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Spectrum: Autism Research News

News The latest developments in autism research.

Molecular mechanisms: Pruning path links autism, fragile X

by  /  1 February 2013

This article is more than five years old. Autism research — and science in general — is constantly evolving, so older articles may contain information or theories that have been reevaluated since their original publication date.

Misplaced player: In neurons lacking the fragile X protein (right), MDM2 (red), which targets the autism-linked protein PSD95 (green) for degradation, does not reach its proper location (left).

FMRP, the protein lacking in fragile X syndrome, works with three autism-linked proteins to fine-tune the connections between neurons, according to a study published 21 December in Cell1.

FMRP sometimes works with an autism-linked protein called MEF2 to regulate the expression of various genes.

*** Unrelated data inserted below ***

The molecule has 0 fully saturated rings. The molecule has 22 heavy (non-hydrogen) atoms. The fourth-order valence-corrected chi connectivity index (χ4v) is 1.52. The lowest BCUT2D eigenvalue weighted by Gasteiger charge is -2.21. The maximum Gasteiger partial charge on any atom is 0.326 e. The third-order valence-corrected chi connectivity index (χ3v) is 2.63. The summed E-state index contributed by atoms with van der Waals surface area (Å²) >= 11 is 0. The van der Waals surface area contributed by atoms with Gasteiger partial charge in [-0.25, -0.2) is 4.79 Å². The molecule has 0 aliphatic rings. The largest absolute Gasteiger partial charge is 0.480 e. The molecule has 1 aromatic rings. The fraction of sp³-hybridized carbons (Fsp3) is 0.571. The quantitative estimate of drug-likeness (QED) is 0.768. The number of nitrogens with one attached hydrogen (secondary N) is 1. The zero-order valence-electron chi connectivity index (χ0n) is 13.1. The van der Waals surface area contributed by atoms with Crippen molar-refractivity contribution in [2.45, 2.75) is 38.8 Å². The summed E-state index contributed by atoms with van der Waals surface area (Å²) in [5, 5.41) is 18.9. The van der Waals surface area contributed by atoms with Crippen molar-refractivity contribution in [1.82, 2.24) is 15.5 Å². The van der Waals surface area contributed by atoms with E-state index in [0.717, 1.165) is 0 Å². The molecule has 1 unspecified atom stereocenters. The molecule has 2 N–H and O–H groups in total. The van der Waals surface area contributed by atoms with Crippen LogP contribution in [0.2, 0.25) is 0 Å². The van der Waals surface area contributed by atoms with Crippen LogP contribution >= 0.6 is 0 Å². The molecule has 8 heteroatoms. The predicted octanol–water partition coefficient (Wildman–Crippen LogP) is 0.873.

By simply tweaking the levels of three other proteins, including the autism-linked proteins PCDH10 and PSD95, FMRP and MEF2 orchestrate a series of changes that ultimately influence learning, memory and other complex cognitive processes.

Specifically, they function together to prune neuronal junctions, or synapses, following neuronal activity. The new study shows that they do this by sending PSD95 — a scaffolding protein that sits at the receiving ends of neurons — to the cell’s clean-up crew for its disposal.

FMRP’s role in this pathway of destruction is to enable a protein called MDM2 to add a chemical tag, ubiquitin, to PSD95. Without FMRP, MDM2 is waylaid by another protein and doesn’t travel to the synapse.

MEF2 initiates expression of PCH10, which brings the ubiquitin-tagged PSD95 into contact with the proteasome, a large protein complex that breaks down proteins with this tag.


1: Tsai N.P. et al. Cell 151, 1581-1594 (2012) PubMed